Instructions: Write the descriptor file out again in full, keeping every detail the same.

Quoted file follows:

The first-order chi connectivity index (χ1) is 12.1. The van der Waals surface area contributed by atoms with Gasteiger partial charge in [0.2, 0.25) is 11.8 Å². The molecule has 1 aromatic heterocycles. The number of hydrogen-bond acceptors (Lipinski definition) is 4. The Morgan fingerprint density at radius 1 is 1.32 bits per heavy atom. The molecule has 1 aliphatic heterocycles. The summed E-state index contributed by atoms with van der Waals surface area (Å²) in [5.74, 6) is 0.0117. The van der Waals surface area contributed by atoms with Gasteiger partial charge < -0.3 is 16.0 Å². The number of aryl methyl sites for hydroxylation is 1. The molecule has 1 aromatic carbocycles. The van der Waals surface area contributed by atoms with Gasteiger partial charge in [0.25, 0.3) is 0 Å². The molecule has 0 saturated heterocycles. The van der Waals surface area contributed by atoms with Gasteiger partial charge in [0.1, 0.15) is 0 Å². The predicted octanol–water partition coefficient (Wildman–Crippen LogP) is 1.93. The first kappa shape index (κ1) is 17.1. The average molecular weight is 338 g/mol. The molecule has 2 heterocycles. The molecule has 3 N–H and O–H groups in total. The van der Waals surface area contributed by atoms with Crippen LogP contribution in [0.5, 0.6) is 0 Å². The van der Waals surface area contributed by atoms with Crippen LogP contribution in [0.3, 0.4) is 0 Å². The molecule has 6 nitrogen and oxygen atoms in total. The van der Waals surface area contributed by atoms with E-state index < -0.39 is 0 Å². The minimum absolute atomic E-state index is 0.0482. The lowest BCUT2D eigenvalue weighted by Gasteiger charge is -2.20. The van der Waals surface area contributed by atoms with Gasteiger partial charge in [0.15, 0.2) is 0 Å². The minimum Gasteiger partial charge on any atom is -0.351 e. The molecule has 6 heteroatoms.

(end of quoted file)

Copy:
The first-order chi connectivity index (χ1) is 12.1. The van der Waals surface area contributed by atoms with Gasteiger partial charge in [0.2, 0.25) is 11.8 Å². The molecule has 1 aromatic heterocycles. The number of hydrogen-bond acceptors (Lipinski definition) is 4. The Morgan fingerprint density at radius 1 is 1.32 bits per heavy atom. The molecule has 1 aliphatic heterocycles. The summed E-state index contributed by atoms with van der Waals surface area (Å²) in [5.74, 6) is 0.0117. The van der Waals surface area contributed by atoms with Gasteiger partial charge < -0.3 is 16.0 Å². The number of aryl methyl sites for hydroxylation is 1. The molecule has 1 aromatic carbocycles. The van der Waals surface area contributed by atoms with Gasteiger partial charge in [0.25, 0.3) is 0 Å². The molecule has 0 saturated heterocycles. The van der Waals surface area contributed by atoms with Gasteiger partial charge in [0.1, 0.15) is 0 Å². The predicted octanol–water partition coefficient (Wildman–Crippen LogP) is 1.93. The first kappa shape index (κ1) is 17.1. The average molecular weight is 338 g/mol. The molecule has 2 heterocycles. The molecule has 3 N–H and O–H groups in total. The van der Waals surface area contributed by atoms with Crippen LogP contribution in [0.5, 0.6) is 0 Å². The van der Waals surface area contributed by atoms with Crippen LogP contribution in [0.3, 0.4) is 0 Å². The molecule has 6 nitrogen and oxygen atoms in total. The van der Waals surface area contributed by atoms with E-state index < -0.39 is 0 Å². The minimum absolute atomic E-state index is 0.0482. The lowest BCUT2D eigenvalue weighted by Gasteiger charge is -2.20. The van der Waals surface area contributed by atoms with Gasteiger partial charge in [0.15, 0.2) is 0 Å². The minimum Gasteiger partial charge on any atom is -0.351 e. The molecule has 6 heteroatoms.